Carlos Ghosn, Former Nissan Chairman, Is Denied Bail in Japan Express News
TOKYO — A Tokyo court on Tuesday denied bail to Carlos Ghosn, the former Nissan chairman detained since November on allegations of financial misconduct. The embattled auto chief now faces two more months in a jail cell — and possibly longer — as his case heads to court.
Mr. Ghosn, until recently the head of the carmaking alliance of Nissan, Renault and Mitsubishi, is accused by Japanese prosecutors of understating his income for years and of improperly transferring personal losses to Nissan’s books in 2008. He has denied all charges.
His lawyers said later Tuesday that they had appealed the court’s ruling.
A top aide to Mr. Ghosn, Greg Kelly, was arrested on a related charge and released on bail on Christmas Day after more than a month in jail.
Now that Mr. Ghosn’s application for bail has been rejected, he can legally be held until at least March 10, and prosecutors are entitled to request one-month extensions. Motonari Otsuru, Mr. Ghosn’s lead lawyer in Tokyo and a former top prosecutor, has speculated that the executive’s detention could stretch for many months.
The court reached its decision despite a plea from Mr. Ghosn’s wife, Carole Ghosn, who on Monday wrote to Human Rights Watch, a global advocacy group, calling her husband’s detention “a case study in the realities of a draconian system.”
The treatment of Mr. Ghosn, who has been formally arrested three times, prolonging his detention, has cast a critical light on Japan’s criminal justice system. He has been interrogated without a lawyer, and until Tuesday he was permitted to meet only with diplomats or his Japanese lawyers.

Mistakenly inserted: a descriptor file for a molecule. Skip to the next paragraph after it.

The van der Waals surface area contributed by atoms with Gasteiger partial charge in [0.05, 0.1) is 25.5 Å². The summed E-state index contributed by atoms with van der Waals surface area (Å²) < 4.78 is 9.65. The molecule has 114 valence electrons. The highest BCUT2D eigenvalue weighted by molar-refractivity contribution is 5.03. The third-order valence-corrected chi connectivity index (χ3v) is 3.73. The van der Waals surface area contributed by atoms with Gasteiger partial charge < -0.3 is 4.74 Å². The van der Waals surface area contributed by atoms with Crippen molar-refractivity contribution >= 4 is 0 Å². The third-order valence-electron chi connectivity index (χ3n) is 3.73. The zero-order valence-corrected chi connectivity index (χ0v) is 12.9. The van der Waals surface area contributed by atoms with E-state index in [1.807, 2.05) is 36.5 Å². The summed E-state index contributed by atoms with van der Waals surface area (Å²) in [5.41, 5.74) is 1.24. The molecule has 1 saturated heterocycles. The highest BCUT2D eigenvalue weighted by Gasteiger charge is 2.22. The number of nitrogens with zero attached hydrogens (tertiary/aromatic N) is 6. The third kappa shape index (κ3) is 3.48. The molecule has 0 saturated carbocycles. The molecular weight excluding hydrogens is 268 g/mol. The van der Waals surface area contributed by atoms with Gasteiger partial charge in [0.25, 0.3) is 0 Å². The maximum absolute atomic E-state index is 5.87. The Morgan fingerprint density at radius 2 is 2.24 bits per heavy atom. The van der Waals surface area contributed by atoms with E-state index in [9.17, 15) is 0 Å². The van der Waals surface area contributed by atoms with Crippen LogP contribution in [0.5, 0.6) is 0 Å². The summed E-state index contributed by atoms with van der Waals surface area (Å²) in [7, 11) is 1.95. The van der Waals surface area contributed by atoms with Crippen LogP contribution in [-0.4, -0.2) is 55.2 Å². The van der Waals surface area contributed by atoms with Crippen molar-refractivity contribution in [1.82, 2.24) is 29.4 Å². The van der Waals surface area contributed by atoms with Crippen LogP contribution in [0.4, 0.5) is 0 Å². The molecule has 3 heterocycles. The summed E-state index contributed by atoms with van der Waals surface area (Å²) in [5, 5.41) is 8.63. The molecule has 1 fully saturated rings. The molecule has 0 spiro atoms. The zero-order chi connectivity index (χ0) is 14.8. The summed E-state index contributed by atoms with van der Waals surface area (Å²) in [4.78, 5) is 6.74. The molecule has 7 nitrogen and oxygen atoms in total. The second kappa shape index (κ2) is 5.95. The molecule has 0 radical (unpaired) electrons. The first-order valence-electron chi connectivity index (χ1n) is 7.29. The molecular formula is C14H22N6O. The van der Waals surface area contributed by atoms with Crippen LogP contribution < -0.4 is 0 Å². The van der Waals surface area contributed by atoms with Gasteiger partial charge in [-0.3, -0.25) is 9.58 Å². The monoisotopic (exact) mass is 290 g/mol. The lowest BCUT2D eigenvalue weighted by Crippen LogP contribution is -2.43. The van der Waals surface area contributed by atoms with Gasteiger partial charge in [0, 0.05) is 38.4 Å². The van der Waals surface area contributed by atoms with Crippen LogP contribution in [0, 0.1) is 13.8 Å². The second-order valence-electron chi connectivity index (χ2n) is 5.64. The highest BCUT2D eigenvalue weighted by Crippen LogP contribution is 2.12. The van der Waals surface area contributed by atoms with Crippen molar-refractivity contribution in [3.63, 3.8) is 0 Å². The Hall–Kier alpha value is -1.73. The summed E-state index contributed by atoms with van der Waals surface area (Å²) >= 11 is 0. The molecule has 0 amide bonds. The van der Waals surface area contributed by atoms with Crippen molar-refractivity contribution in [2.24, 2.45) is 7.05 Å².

In a handful of past high-profile cases, such tactics have resulted in confessions even from suspects who were later proved to be innocent.
“No human being should be detained under conditions so harsh that their only plausible purpose is to coerce a confession,” Mrs. Ghosn wrote in her letter to Human Rights Watch.
Separately, Mr. Ghosn’s children have claimed that the auto executive’s arrest was the result of a revolt by his Nissan colleagues.
Mr. Ghosn and Mr. Kelly were indicted in December on charges of understating by half Mr. Ghosn’s earnings from April 2010 to March 2015 in securities filings. Last week, prosecutors added charges that Mr. Ghosn had also understated his compensation by more than half from April 2015 to March 2018.
The auto chief is further accused of improperly using Nissan funds to reward a Saudi businessman who provided collateral for investment losses Mr. Ghosn suffered during the global financial crisis. But Mr. Ghosn has said Nissan merely paid the businessman, Khaled Juffali, for crucial services that benefited the company.
Mr. Ghosn has been ousted as chairman by both Nissan and Mitsubishi, though he remains chairman of Renault and is still a board member at Renault and Nissan.
Hiroto Saikawa, Nissan’s chief executive and Mr. Ghosn’s former protégé, has rebuked his onetime boss, accusing him of running a yearslong scheme to mislead the financial authorities. Mr. Saikawa has not been accused of any crime.